Tory Minister Expresses Tory View, Shock and Horror Ensue

- December 16th, 2013

Industry Minister James Moore drew ire this weekend after comments to the effect that it’s not his problem how other Canadians manage their lives.

Apropos of news that British Columbia maintains the highest levels of child poverty in the country, a reporter for Vancouver’s News 1130 asked Moore whether Ottawa has any responsibility for this epidemic.

“Obviously, nobody wants kids to go to school hungry, but yeah, certainly we want to make sure that kids go to school with a full belly, but is that always the government’s job, to be there to serve people their breakfast?” Moore responded. “Is it my job to feed my neighbour’s child? I don’t think so.”

Outrage ensued. The Twittersphere called him the Grinch, among other things. Child poverty watch groups want him to apologize.

For his part, Moore claims to have been quoted out of context. Whatever the context his comments were intended to be taken in would be met with great interest, though none of us are holding our breath.

However lacking in compassion Moore’s comments may have come across, they should be of surprise to absolutely no one.

How could anyone with a remotely working knowledge of political ideologies in Canada be shocked to hear a Conservative express what is an entirely predictable Conservative view?

It is no secret that Conservatives tend to see charity as an act up to the individual, not something over which they see the government as having any responsibility.

By definition, Conservatives believe the role of government should be kept to a bare minimum. Anyone having a hard time is on their own, likely victim only of their own poor choices.

The undoing of the social safety net is a point of pride for these Tories. Whether it’s Employment Insurance, CPP or any other program designed with the idea that by helping each other, we help ourselves, Tories see these initiatives as things that develop dependencies among Canadians. Not things that help.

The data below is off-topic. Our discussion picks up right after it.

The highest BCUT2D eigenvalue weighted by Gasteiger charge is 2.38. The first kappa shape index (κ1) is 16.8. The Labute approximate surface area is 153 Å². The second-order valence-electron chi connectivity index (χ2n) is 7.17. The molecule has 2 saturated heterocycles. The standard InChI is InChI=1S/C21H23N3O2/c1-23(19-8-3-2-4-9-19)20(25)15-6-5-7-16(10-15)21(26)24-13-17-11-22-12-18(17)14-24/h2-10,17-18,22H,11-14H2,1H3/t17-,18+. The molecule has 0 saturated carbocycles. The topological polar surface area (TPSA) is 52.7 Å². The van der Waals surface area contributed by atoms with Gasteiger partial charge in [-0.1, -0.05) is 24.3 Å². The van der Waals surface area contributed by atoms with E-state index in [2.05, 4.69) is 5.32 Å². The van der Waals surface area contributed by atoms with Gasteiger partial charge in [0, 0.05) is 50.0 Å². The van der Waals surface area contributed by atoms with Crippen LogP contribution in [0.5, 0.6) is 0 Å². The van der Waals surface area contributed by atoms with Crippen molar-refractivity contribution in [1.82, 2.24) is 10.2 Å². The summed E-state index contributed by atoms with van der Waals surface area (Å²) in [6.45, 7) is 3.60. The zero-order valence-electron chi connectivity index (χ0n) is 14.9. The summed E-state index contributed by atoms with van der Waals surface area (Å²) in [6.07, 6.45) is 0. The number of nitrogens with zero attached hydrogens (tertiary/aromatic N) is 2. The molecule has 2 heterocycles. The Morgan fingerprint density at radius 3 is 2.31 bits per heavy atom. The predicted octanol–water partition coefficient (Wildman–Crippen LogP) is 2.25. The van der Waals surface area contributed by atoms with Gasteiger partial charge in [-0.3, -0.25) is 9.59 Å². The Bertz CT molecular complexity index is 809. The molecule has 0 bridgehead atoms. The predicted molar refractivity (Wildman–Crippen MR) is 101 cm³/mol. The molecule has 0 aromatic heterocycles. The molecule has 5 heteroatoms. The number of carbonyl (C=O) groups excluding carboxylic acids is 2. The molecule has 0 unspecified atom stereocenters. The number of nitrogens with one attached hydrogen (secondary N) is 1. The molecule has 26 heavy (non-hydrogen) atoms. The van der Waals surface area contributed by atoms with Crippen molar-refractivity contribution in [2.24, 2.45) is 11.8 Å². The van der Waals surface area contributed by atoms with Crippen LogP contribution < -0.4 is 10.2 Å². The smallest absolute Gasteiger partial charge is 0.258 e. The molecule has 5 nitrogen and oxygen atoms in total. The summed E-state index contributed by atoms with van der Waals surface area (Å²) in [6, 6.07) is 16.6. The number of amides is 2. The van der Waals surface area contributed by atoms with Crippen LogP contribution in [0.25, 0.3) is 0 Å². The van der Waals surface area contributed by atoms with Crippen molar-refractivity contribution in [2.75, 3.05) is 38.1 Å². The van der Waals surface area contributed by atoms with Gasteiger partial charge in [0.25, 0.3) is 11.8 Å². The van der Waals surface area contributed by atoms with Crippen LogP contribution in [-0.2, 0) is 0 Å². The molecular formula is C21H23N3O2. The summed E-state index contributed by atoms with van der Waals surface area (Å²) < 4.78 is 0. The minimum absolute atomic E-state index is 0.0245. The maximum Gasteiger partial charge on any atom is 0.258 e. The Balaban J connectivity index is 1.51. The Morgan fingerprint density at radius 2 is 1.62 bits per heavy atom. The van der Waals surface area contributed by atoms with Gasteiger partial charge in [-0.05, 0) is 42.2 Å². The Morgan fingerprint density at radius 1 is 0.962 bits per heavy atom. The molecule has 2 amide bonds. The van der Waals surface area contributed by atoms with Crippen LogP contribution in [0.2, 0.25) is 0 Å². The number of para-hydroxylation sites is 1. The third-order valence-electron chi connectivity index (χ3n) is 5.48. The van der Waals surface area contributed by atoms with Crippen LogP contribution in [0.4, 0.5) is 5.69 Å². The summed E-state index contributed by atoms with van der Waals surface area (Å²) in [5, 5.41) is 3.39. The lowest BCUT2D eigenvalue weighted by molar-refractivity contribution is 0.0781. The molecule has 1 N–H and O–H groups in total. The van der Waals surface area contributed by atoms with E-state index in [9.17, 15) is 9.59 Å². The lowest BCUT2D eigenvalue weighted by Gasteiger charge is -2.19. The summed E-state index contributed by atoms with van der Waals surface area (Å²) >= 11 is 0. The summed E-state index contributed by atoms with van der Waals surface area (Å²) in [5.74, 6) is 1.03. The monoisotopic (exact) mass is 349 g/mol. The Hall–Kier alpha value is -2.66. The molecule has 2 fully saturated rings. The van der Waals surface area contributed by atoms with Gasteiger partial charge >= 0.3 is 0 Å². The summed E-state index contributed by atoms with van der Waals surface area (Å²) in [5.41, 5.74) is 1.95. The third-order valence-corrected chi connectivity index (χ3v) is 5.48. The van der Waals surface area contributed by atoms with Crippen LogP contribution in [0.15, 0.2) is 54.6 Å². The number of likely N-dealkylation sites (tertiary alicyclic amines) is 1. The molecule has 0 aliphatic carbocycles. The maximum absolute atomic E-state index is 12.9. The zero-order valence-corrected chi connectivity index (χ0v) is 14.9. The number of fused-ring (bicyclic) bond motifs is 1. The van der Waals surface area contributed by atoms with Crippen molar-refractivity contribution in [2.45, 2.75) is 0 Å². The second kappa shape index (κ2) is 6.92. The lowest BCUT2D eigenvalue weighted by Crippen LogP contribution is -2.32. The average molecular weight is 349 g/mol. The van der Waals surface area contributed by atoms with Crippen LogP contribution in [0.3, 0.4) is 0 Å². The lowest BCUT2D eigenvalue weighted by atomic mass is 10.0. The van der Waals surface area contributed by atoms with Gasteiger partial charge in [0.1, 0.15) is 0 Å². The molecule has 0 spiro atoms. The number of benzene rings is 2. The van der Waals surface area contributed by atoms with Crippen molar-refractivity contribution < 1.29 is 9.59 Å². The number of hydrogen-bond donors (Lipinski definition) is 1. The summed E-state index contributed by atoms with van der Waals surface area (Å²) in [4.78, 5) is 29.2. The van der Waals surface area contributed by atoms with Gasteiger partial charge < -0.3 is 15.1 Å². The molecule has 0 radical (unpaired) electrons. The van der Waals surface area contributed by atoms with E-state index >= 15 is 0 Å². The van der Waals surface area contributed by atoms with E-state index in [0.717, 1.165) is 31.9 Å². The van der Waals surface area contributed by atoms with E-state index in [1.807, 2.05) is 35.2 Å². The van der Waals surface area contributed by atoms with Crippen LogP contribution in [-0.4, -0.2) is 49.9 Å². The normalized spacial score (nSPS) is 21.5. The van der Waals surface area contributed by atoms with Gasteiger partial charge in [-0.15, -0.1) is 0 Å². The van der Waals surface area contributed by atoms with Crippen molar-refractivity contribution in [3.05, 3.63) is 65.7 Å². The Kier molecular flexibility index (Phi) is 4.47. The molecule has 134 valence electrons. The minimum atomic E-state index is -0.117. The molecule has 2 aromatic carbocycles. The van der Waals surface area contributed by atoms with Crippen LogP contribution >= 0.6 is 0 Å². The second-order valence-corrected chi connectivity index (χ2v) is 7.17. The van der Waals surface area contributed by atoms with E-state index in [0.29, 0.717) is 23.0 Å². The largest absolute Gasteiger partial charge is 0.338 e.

If Moore’s comments are a departure at all, they are only inasmuch as they were perhaps more blunt than the doublespeak Canadians usually hear from this government.

No, Moore’s belief that neither he nor his government have any responsibility in alleviating child poverty is not especially compassionate. But it shouldn’t come as a surprise either.

UPDATE: Moore apologized just before 1pm Monday on Twitter, saying: “An apology. The cause of fighting poverty is not helped by comments like those I made last week. I am sorry.”



Canada needs to do more to protect teens from porn, sociologist says

- November 20th, 2013


OTTAWA — Canada can reduce the demand for prostitutes by better limiting teenagers’ access to pornography, Wheelock College sociologist Dr. Gail Dines says.

“We have 40 years of peer-reviewed studies that shows that pornography shapes the way boys and men think about women,” the Boston-based professor told a press conference on Parliament Hill Wednesday. “It shapes their behaviour as well.”

She said the earlier boys start viewing porn, the less they’re able to perform sexually without it, while their appetite for uninhibited sex partners increases. Read more…

“Everyone had a good chuckle at your questions”

- November 14th, 2013

The government pulled together a press conference Thursday morning to share with the media all the great work they’re doing, helping victims of Typhoon Haiyan in the Philippines.

International Development Minister Christian Paradis explained in his deeply broken English that Canada has shown “compassion” and “leadership” when it comes to its humanitarian aid to the ravished Pacific country.

“Our soldiers are helping these people,” he said.

Interestingly, reporters on the ground in the Philippines are being told by the military all questions about what they’re doing have to go through Ottawa. The reporters don’t understand why – isn’t it in the military’s interest to explain all the great work they’re doing?